Presence and mindfulness garner much attention in the world of contemporary psychology and self-help. But they are rather important for Christian discipleship as well! The very virtues of faith, hope, and love are impossible without being present and mindful. They require receptivity, openness, vulnerability, and a sense of wonder and awe at the mystery of the other person, creation, and the living God.
I have had a tendency to sacrifice those childlike qualities at the altar of various false gods: efficiency, accomplishment, image, perfectionism, others’ expectations, my own expectations, shame, or fear. Then I become driven, pushing hard and moving fast. I don’t have time for that! becomes a repeated mantra. The wonder-filled and playful little boy inside languishes, and resentment starts swirling in the recesses of my heart. As I push hard through the drudgery, if I notice someone with childlike playfulness, I am likely to feel jealousy or judgment or contempt. Must be nice! I think inside. As I walk fast and work fast and drive fast, if someone or something gets in my way, I’ll feel irritation, tension, frustration, or more resentment. If I stay in this mode of operating, it’s only a matter of time before I start seizing lesser pleasures, which I devour in a disembodied state of isolation. Those substitute forms of connection soothe the anger or shame or fear of the moment. They are predictable and therefore feel safe. There is no risk of rejection or abandonment. But they leave me empty. Meanwhile, I have missed out on many moments of genuine encounter.
Have you had those moments when you notice something or someone who has always been there in front of you, but you begin seeing for the first time? Huh. I never noticed that before. I wonder why…? I am at my best when I am present and mindful, receiving the gift of the person or of the moment with curiosity and kindness. It is then that I begin discovering with delight what God is doing, this God who is always full of surprises. It is then that I become more open to the gift of communion with God and communion with others, loving and being loved. If I remember correctly, Jesus told us that is what it is all about!
The latest insights of neuroscience have helped me appreciate how my “drivenness” has been a trauma response. I effectively learned how to hack my nervous system: running on high alert over 90% of the time, and then crashing safely down through soothing or numbing behaviors. Healthy human behavior allows an ebb and flow of rest and excitement – feeling safe and connected in both states. That was rarely an option for me.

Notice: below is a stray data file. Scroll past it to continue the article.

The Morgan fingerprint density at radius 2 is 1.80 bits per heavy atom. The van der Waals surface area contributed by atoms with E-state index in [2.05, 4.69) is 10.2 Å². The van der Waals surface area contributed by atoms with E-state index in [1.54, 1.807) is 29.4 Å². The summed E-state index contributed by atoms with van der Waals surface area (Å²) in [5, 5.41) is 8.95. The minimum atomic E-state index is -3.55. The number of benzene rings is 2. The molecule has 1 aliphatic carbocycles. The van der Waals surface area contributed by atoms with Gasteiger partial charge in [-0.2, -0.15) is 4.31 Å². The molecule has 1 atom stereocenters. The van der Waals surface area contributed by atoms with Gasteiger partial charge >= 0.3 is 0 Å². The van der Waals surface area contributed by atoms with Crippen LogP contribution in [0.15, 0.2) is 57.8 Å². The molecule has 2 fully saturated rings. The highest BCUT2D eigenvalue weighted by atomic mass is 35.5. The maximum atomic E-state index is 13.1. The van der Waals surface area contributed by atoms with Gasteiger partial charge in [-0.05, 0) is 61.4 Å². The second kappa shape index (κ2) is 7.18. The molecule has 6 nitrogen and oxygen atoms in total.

For many years of childhood, I needed to be on high alert for threats, almost all the time. Without a moment’s notice, I had to be ready to react. Most of the time, that required a subtle fawning and fitting in – not in a relaxed and joyful mode of connection, but in a hypervigilant way of complying: quickly reading the way my stepdad or others wanted me to be. Any felt misstep would bring a jolt of dread and shame. In time, I discovered how to achieve and perform. If others thought I was great, it gave me a certain amount of privilege and safety (and kept their gaze far away from my felt sense of worthlessness). Occasionally, I needed ways to numb out and give my sympathetic nervous system a break. Comfort food or long hours video games served well. I could still be “on” whenever I needed to, and a robust amount of physical activity (at least during my teen years) made the indulging in food a non-issue for the time being.
This alternation between drivenness / numbing out served me well for a long time, especially in those moments or seasons in which I felt more overwhelmed or threatened. It eventually wrecked me, and even still I can find myself pulled back into its orbit.
Little by little, I’ve been rediscovering the joy of being present and mindful, noticing and being aware, rekindling the wonder and curiosity that burned in me as a child, and allowing myself to be surprised. But there are reasons why I often avoided it! Being present and mindful also includes welcoming experiences I’d rather not : grief, heartache, loss, loneliness, rage, fear, or shame. These are all real pieces of me that Jesus is helping me integrate, so that I can make a free and wholehearted gift of myself. If I hold contempt for those experiences in others or myself, there isn’t room to receive and grow.